Can a lender assign a deed of trust to someone just to facilitate a forclosure?
Our lender was Quick Loan Funding with mers as nominee for lender. Quick Loan was shut down by the board of corporation and then went out of business. Regions Mortgage signed up as lender through Mers, filed a notice of default as representative to Mers. Consequently set house for sale through a trustee and delayed by court proceedings. After the notice of set sale was published they sold it to HSBC (two months before the sale) and then sold the house again to HSBC the forclosing beneficiary. Are they allowed to do that? Wouldn’t they have had to start forclosure proceedings again when title was changed?
What I don’t understand is how can the forclosure still take place if the new lender did not re-file the notice of default? Shouldn’t the forclosure have to start over since the original forclosure was by another lender?
California isn’t a forclosure state that requires a court action. The loan was from Quickloan. Quickloan was shut down. Mers was on the note as nominee for lender and claimed that they assigned Regions Bank the note. They claimed regions was the new lender, but their was no assignment of deed of trust for Regions. A notice to set sale was recorded,then before the sale regions trustee then assigned a deed of trust to HSBC for 78,000.00 and then did a forclosure sale and said HSBC was our new lending. Something is fishy here, does any get this and is it legal?.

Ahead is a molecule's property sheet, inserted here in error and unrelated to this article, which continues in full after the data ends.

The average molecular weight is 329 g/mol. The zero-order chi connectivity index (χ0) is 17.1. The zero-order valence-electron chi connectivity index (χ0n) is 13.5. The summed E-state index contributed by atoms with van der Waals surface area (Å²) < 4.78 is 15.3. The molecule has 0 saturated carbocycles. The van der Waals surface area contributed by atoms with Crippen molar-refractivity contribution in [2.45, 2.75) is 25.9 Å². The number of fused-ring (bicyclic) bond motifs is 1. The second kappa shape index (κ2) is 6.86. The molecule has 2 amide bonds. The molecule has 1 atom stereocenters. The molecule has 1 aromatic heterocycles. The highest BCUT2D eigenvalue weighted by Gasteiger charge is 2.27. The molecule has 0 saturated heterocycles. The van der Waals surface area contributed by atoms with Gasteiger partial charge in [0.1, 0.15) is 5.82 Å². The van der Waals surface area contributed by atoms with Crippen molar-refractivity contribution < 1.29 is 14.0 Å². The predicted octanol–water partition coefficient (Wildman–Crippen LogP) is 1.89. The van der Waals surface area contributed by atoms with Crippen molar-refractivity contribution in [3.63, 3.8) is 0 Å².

Oh yeah and bankruptcy was filed and the original debt discharged.
My home loan is at 6.5%, but paying an extra thousand a month will cut about 15 years off of my loan. However, I also realize I stand to gain a lot of compound interest investing that $ 1000 every month by just putting it into an index fund. The thing that has me wondering is if I pay down my home loan that much quicker, than I have that much more to invest from that point on.
Which is perceived to be the smarter plan and why?